Musings

[Blog] Change

In my last post I mentioned that I’m getting ready for a big move. By its nature, that of course means that I’m gearing up for some massive changes. (Insert quote here about the only constant in life being change yadda yadda yadda.) What I don’t think I said in that post, though, was the fact that while it’s hardly the first time I’ve dealt with big changes, it is the first time I can recall that I’ve left someplace while it would still be significantly more comfortable to stay…

… and I think that’s a good thing.

Let me try to explain that statement a little. For one thing, it’s important to say here that I don’t mean to say that it hasn’t been hard to leave a job before; I’ve been very blessed in my employment opportunities and between amazing coworkers and great workplace environments, moving on has always been a bittersweet experience, though often one tinged by the awareness that I may have stayed “too long”. To put it another way, I tend to prefer a cautious route through life, and that preference has most definitely been reflected in the way I’ve gone from job to job.

Which has its benefits! And frankly, of the two proverbial ditches on either side of this particular road, I’m inclined to think it’s better to crash into this one than the other. But that being said, it’s still a ditch. And if I can manage to avoid it, too, that would be even better.

And that, in part, is why I do think this move is a good thing. Terrifying. But good. Because it will force me to grow. And it opens up new doors. And has the potential to put me closer to where I want to be careerwise. If only because it’s going to cut out enough to allow for new things to grow. I can only hope it works as well for me as it does for the roses I used to take care of at another old job.

Musings

[Blog] Heights

I have this memory from when I was a kid and our whole family went to San Francisco on vacation. The room (suite?) we stayed in was on the top floor, offering us this magnificent view of the city through a huge window that covered what I remember to be the entire wall and ran floor to ceiling. As you can imagine, my siblings and I, being young and fearless and completely unaccustomed to beautiful cityscape views, responded by plastering our small selves against the glass and staring out at all the everything.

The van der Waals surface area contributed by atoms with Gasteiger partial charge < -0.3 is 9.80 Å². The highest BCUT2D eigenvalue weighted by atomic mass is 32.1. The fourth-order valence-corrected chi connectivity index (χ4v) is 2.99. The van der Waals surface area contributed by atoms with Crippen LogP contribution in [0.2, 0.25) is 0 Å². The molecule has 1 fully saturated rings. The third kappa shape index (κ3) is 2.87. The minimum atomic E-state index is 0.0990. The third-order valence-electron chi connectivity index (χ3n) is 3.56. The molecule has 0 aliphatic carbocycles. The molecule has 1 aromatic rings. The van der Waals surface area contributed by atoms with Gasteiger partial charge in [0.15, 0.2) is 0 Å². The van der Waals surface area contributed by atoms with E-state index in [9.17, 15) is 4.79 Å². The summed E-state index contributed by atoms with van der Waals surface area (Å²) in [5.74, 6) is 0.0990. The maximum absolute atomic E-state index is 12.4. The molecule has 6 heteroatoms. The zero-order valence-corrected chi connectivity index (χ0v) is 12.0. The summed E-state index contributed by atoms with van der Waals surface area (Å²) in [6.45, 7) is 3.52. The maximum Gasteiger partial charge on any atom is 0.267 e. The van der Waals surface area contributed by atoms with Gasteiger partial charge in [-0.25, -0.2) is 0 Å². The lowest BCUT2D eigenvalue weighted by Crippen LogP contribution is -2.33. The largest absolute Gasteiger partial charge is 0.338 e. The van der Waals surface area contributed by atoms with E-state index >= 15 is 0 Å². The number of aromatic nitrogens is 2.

Which apparently made my dad a little nervous, because I remember being gently (if urgently) ushered away from the glass.

And honestly, I can’t say I blame him. Because I rather doubt I would be able to do the same thing today, no matter how strong I “knew” the glass was. Chalk it down to a greater sense of my own mortality, or the realization of just how far down it was to the ground. I wouldn’t go so far as to say I have a true fear of heights, but I definitely have a certain… respect for them.

That being said, I love the views you get when you do get up high. And close to the edge. I noticed this the other day when I was up several floors in some building in LA, and the hallway ended up going along the edge of the building and the entire wall was made of glass that let you see out and down. I wasn’t expecting it, and I felt a sudden excitement somewhere in my gut.

It was a similar feeling to the one I get when I’m in a plan looking down, especially at take-off or landing. When you’re already at altitude it can be easy to just accept that this is what the world looks like through the window of a plane, but when you actually watch the ground fall away or reach up to meet you, that illusion gets shattered. And it’s amazing.

I’m not sure where I’m going with this, except to try to put down my thoughts on something that clearly touches some deeper part of me. As a writer, there’s always value in finding these things, because once you realize it, it’s easier to synthesize it and draw connections to other things. I’m never going to ride a gryphon through the clouds, but I’ve ridden a horse at a gallop and I’ve flown in a plane– so I can imagine what it must be like.

Or maybe something just took my breath away, and I want to share it with all of you.

Musings

[Blog] On the Existence of Roller Coasters

If you will, take a moment to think about roller coasters. And more specifically, to think about what the mere fact of their existence says about us humans. We have built hundreds of these tangled behemoths of wood and steel, attached carts to them, and engineered ways of strapping ourselves to those carts for the sole purpose of making ourselves go really, really fast while doing crazy loops. All because it’s fun. And because some of us really like the hit of adrenaline we get when all of our senses are suddenly convinced that we are in mortal danger (but not really).

We humans are funny creatures.

In other news, I got to go to Magic Mountain last week. Apparently, I giggle when scared.